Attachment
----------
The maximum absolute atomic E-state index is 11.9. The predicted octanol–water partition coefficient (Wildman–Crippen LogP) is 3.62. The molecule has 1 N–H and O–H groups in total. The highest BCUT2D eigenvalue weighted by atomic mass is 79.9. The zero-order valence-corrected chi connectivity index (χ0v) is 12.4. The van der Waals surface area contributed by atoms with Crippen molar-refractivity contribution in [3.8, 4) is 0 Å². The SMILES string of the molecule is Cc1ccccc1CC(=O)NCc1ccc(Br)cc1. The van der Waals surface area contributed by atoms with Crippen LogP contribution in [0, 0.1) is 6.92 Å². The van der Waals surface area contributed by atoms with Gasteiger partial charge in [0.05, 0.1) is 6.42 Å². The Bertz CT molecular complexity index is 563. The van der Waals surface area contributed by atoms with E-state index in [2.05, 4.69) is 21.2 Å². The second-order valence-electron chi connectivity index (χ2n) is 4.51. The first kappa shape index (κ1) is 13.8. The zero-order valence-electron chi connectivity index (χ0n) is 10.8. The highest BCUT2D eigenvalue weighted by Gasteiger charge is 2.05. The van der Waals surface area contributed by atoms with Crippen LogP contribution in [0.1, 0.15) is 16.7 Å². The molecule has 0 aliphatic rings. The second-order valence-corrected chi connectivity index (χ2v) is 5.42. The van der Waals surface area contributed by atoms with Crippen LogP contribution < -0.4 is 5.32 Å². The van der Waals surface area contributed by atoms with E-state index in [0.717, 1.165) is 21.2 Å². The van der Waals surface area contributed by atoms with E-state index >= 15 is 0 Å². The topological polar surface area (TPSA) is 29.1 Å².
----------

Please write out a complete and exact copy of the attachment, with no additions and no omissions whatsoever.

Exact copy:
The maximum absolute atomic E-state index is 11.9. The predicted octanol–water partition coefficient (Wildman–Crippen LogP) is 3.62. The molecule has 1 N–H and O–H groups in total. The highest BCUT2D eigenvalue weighted by atomic mass is 79.9. The zero-order valence-corrected chi connectivity index (χ0v) is 12.4. The van der Waals surface area contributed by atoms with Crippen molar-refractivity contribution in [3.8, 4) is 0 Å². The SMILES string of the molecule is Cc1ccccc1CC(=O)NCc1ccc(Br)cc1. The van der Waals surface area contributed by atoms with Crippen LogP contribution in [0, 0.1) is 6.92 Å². The van der Waals surface area contributed by atoms with Gasteiger partial charge in [0.05, 0.1) is 6.42 Å². The Bertz CT molecular complexity index is 563. The van der Waals surface area contributed by atoms with E-state index in [2.05, 4.69) is 21.2 Å². The second-order valence-electron chi connectivity index (χ2n) is 4.51. The first kappa shape index (κ1) is 13.8. The zero-order valence-electron chi connectivity index (χ0n) is 10.8. The highest BCUT2D eigenvalue weighted by Gasteiger charge is 2.05. The van der Waals surface area contributed by atoms with Crippen LogP contribution in [0.1, 0.15) is 16.7 Å². The molecule has 0 aliphatic rings. The second-order valence-corrected chi connectivity index (χ2v) is 5.42. The van der Waals surface area contributed by atoms with Crippen LogP contribution < -0.4 is 5.32 Å². The van der Waals surface area contributed by atoms with E-state index in [0.717, 1.165) is 21.2 Å². The van der Waals surface area contributed by atoms with E-state index >= 15 is 0 Å². The topological polar surface area (TPSA) is 29.1 Å².